I rise to speak about the amendments the government has proposed in this chamber to the Sex Discrimination Amendment (Removing Discrimination Against Students) Bill 2018, because in all of the political huffing and puffing on this issue I still think there are very few people who actually understand them.
I'd like to start with two important propositions. The first is that no student should be discriminated against on the basis of their sexuality alone. That is something on which all sides of this chamber agree; it's not in contest. So everyone can stop grandstanding about how good they're going to be to vulnerable students. That change is going to happen, and that's despite the fact that no student has ever been expelled from a religious school for being gay. So let's start by taking that inflammatory matter well and truly off the table.
The second proposition is this: it is a right fundamental to being a free person in a free society that we're all entitled to freedom of religion, because, at its core, it's about freedom of thought and freedom of association. It is utterly non-negotiable in a free society.
I support the government's amendments to the bill because they ensure that no student will be discriminated against on the basis of their sexuality alone in a way that sensibly balances the rights of schools that are religious to operate according to the tenets of the faith for which they were established. It is utterly extraordinary, for example, that a simple amendment stating that it is not unlawful to teach the doctrines of a religion in good faith is so abhorrent to Labor. They reject it outright. So all can see that this is simple, commonsense stuff.
Let me read out amendment KQ149, and I'll do it word for word:
(1) Nothing in this Act renders it unlawful to engage in teaching activity if that activity:
(a) is in good faith in accordance with the doctrines, tenets, beliefs or teachings of a particular religion or creed; and
(b) is done by, or with the authority of, an educational institution that is conducted in accordance with those doctrines, tenets, beliefs or teachings.
That's it. It's simple stuff. It should be uncontroversial, particularly in the context of schools giving up the exemptions they had in the past—and, yet, Labor will not have it. They resist the most simple, basic protection of the right to teach a faith in a school chosen by parents because it offers a faith based education. This exposes the real agenda here. It is to gut religious schools of their religious foundations. That's an assault on freedom that should disturb all Australians, no matter what their political views are. Labor shouldn't be able to get away with what they're doing here, paying lip service to the importance of religious schools while refusing to accept that they deserve the simple right to teach what they have believed for centuries—demanding that religious doctrine bow down and be overridden by the desire to ensure that no-one could suffer detriment simply by hearing it.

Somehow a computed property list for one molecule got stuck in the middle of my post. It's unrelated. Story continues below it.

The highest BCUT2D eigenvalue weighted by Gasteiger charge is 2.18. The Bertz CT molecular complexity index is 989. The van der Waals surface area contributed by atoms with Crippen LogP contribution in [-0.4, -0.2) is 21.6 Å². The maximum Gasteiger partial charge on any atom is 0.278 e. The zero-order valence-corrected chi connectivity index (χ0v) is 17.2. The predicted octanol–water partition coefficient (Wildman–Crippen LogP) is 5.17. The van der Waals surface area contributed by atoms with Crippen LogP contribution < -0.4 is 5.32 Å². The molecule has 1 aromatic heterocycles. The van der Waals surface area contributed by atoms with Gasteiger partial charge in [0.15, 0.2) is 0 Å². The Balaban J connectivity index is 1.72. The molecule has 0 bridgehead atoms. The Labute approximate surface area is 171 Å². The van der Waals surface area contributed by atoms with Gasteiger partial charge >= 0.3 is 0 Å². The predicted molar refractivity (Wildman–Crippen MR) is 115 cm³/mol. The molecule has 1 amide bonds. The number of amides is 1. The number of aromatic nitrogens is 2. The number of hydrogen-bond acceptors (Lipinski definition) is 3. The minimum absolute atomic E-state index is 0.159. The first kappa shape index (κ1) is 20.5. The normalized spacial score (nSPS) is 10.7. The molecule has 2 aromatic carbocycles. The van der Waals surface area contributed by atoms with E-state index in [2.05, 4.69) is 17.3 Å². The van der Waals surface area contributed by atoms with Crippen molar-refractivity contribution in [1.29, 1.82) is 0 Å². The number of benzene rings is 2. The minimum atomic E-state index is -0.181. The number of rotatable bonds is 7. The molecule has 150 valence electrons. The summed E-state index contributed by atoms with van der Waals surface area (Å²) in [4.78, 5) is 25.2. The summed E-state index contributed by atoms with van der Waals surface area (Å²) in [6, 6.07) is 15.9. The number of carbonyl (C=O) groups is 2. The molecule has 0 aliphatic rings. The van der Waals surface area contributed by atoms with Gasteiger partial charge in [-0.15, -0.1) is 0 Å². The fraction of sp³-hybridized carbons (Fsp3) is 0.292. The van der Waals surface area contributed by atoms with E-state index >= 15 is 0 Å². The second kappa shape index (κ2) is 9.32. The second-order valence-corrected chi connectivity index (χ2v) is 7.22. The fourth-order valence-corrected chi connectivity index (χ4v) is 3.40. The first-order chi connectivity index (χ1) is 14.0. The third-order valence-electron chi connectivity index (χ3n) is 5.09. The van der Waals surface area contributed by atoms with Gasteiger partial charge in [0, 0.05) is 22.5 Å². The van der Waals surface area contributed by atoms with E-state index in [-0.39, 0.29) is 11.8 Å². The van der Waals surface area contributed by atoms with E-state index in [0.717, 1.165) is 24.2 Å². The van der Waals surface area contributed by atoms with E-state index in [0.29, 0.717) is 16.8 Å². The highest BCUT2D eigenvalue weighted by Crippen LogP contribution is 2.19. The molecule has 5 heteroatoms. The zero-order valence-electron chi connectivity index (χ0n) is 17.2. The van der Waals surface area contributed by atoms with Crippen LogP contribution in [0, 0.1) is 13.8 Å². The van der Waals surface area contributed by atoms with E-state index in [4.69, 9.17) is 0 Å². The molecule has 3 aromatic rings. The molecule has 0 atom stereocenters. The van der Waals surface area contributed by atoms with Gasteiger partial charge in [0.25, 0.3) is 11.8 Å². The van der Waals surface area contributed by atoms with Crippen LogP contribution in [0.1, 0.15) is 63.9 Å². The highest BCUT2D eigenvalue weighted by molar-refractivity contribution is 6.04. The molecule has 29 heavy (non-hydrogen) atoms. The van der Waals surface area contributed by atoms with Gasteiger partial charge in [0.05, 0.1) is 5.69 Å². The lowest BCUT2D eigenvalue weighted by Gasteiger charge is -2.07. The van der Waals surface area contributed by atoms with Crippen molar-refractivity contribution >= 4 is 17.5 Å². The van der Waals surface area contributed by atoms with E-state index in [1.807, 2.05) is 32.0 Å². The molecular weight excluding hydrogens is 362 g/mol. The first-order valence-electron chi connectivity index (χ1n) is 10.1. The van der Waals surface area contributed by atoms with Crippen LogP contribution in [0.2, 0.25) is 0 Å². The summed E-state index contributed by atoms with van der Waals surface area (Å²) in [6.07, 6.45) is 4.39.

Let me make it very clear: no-one in this country has to be religious. No parent needs to send their child to a religious school. There are plenty of religion-free zones in our public schools and in many independent schools. If that's what you as a student want or if that's what you as a parent want, it is available to you. But don't take religion away from those who do want it, for those who do believe with every fibre of their being.
Here is another amendment that should also be unobjectionable—KQ147. It would stop the amendment to section 37 proposed by Labor, and here's why. That provision is a massive overreach. It attempts to apply discrimination law well beyond the schoolyard. It wants to apply it inside a synagogue, in the pulpit, in the sermon, in the mosque and in the seminary. It represents an aggressive move to regulate the content of religion, and it is damning to freedom of thought, speech and faith because of it.
Finally, there's amendment KQ148, in which the government would insert a section 7E to the act. This is an important amendment to understand because it actually provides considerable protection to students struggling with gender or sexuality. It provides that when considering the defence of reasonableness to indirect discrimination it will be relevant to take into account whether the condition, requirement or practice imposed by the educational institution is one that's imposed in accordance with the tenets of the faith and—here's the kicker; here's the important bit—'in accordance with a publicly available policy'. The reason this helps students is that it is up-front and clear as crystal. Before anyone enrols in a religious school, before anyone is in doubt, before anyone is in conflict, the school must, if it wants to rely on this section, be very clear about how it will handle these issues. This transparency is a protection for students, but it also gives necessary certainty for schools. It also, very importantly, provides that schools must have regard to the best interests of the child in a customised, personalised way.
None of these amendments are extreme. All are simple, balanced and fair to all students, whatever their views and wherever they are at in their lives. The resistance to these amendments and the political grandstanding is proof of the extreme Left's aggressive agenda. That agenda is borne out when we see that they will not even contemplate these amendments. I think that's a very sad thing for freedom in this country.